This is the era of impossibly large numbers we can’t even comprehend when it comes to our nation’s debt. Another area of confusion is the unemployment situation. The Bureau of Labor Statistics compiles a monthly Employment Situation Summary which gives us the official unemployment number for the nation. It also includes various other statistics, one of which is found in Household Data, Summary Table A. For the month of January, 2012, the number “Not in labor force” is one of those astonishing numbers that’s hard to comprehend. It’s 87,874. Which translated means 87,874,000 million people of working age are no longer even looking for work for various reasons.
Just to clarify, what exactly qualifies as “Not in labor force”? From the BLS, here is the official definition.
Includes persons aged 16 years and older in the civilian noninstitutional population who are neither employed nor unemployed in accordance with the definitions contained in this glossary. Information is collected on their desire for and availability for work, job search activity in the prior year, and reasons for not currently searching
So, you must be of working age, not in prison, not working nor even looking for work.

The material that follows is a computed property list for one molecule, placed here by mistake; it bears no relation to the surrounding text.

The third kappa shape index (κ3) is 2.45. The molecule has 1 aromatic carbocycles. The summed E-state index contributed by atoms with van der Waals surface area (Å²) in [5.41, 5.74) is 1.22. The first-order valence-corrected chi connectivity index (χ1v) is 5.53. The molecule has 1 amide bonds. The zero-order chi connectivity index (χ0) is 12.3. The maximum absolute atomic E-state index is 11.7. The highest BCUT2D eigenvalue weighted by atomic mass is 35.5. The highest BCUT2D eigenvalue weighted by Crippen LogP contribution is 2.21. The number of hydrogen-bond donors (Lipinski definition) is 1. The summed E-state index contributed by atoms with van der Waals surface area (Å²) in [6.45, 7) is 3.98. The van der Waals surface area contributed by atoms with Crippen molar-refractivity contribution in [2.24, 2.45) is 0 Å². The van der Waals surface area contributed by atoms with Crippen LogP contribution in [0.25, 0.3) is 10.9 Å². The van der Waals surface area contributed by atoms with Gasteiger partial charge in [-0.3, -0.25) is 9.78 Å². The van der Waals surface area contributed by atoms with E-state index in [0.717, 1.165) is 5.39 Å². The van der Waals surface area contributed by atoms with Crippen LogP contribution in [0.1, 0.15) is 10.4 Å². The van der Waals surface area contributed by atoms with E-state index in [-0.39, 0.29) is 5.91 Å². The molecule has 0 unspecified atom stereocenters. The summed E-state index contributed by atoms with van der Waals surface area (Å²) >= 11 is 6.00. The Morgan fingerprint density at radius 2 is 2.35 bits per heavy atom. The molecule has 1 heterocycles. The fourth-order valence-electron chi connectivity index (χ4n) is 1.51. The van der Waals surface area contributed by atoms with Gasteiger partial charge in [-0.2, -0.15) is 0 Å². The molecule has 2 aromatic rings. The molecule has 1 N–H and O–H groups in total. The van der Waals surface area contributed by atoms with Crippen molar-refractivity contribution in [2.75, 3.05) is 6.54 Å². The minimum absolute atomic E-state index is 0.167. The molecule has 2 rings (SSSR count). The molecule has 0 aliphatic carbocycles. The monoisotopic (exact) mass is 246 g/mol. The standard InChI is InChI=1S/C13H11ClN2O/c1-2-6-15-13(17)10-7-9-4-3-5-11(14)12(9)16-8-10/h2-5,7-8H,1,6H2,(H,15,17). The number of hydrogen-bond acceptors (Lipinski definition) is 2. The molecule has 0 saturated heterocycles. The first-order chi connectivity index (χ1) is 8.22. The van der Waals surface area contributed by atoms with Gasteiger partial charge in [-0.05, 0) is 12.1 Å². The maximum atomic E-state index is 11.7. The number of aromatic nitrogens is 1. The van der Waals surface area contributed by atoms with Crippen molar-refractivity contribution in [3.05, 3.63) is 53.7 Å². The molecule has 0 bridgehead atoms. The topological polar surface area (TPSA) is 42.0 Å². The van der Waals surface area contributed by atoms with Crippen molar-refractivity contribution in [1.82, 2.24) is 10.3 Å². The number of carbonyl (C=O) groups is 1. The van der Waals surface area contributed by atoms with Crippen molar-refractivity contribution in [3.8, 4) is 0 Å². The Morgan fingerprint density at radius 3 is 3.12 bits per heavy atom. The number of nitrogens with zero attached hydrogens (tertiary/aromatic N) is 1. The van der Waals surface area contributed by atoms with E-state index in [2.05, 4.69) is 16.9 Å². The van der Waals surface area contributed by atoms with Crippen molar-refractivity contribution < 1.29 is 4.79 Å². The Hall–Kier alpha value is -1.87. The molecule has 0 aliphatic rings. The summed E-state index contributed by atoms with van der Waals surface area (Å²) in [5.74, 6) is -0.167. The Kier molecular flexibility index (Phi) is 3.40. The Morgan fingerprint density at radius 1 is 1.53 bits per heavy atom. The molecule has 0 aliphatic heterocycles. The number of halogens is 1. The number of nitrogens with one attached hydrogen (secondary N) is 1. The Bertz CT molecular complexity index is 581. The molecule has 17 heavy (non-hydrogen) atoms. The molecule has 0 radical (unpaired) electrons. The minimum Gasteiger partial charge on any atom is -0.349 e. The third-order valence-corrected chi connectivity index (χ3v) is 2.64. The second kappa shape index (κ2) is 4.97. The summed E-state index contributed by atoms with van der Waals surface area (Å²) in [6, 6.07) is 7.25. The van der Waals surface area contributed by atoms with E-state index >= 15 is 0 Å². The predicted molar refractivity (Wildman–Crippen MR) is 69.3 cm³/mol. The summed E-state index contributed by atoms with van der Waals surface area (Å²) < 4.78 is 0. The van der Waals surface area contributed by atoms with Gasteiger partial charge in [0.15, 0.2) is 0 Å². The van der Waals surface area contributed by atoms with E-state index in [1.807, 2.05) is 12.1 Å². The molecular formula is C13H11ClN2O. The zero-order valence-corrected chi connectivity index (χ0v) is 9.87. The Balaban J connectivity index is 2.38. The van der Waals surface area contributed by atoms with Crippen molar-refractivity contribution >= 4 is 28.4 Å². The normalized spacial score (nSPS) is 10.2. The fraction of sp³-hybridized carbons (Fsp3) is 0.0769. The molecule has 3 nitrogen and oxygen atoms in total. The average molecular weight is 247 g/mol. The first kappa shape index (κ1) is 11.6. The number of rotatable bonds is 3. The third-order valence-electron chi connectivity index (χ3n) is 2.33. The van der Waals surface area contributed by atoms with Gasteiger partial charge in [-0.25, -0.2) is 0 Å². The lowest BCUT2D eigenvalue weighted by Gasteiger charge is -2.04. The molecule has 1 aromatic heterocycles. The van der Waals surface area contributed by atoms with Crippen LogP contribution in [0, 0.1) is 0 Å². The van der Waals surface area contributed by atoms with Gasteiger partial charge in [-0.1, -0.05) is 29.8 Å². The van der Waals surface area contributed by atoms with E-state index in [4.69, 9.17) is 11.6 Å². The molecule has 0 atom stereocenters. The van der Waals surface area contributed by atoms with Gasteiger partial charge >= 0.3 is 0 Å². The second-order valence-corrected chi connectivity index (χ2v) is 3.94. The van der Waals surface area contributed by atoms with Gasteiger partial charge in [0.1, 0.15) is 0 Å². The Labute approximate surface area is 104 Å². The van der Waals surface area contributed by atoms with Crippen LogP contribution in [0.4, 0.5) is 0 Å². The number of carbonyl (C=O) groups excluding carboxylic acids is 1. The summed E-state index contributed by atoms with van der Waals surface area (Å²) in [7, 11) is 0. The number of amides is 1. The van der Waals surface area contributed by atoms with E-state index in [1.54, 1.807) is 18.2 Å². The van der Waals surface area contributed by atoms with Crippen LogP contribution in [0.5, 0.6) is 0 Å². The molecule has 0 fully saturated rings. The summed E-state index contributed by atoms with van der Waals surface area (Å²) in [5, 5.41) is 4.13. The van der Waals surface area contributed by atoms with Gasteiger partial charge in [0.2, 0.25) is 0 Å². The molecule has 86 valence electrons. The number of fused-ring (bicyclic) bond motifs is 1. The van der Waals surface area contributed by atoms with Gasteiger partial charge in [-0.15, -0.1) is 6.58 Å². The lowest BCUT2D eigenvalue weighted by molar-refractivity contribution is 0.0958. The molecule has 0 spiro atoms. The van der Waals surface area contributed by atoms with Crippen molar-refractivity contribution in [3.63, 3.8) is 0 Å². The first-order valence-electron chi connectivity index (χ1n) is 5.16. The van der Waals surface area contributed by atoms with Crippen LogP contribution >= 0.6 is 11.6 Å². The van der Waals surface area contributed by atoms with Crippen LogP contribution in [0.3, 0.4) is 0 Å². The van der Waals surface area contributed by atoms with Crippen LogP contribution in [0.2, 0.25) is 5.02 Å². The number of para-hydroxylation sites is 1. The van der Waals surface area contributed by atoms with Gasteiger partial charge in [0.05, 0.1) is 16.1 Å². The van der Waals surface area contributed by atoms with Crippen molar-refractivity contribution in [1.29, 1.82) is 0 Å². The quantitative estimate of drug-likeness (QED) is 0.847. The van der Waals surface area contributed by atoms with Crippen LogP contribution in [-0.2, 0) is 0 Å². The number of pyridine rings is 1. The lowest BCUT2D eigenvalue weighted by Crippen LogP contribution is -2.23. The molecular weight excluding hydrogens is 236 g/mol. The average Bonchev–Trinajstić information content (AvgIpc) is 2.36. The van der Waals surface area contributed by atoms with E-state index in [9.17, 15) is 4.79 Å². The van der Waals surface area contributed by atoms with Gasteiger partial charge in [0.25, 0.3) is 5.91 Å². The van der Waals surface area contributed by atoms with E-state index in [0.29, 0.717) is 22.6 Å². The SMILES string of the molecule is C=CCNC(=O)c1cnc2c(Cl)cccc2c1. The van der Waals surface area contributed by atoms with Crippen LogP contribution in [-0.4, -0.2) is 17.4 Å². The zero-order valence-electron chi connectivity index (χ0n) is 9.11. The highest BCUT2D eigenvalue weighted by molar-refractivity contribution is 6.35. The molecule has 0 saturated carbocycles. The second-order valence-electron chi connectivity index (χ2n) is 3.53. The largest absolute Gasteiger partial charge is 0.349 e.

In an effort to try to get a better perspective of just how large a number this is, I thought I would compare it to something one could visualize easier. That is state populations. Our army of people “Not in the labor force” would exceed the population total of 32 states! Yes, you read that correctly. Here they are based upon 2010 U.S. Census numbers, the latest available.
Wyoming, Vermont, Alaska, North Dakota, South Dakota, Delaware, Montana, Rhode Island, Hawaii, New Hampshire, Maine, Idaho, Nebraska, West Virginia, New Mexico, Nevada, Utah, Arkansas, Kansas, Mississippi, Iowa, Connecticut, Oregon, Oklahoma, South Carolina, Kentucky, Colorado, Alabama, Louisiana, Minnesota, Arizona and Maryland.
The population of all of those states combined is 86,817,688 based upon 2010 census numbers. And the economy is getting better?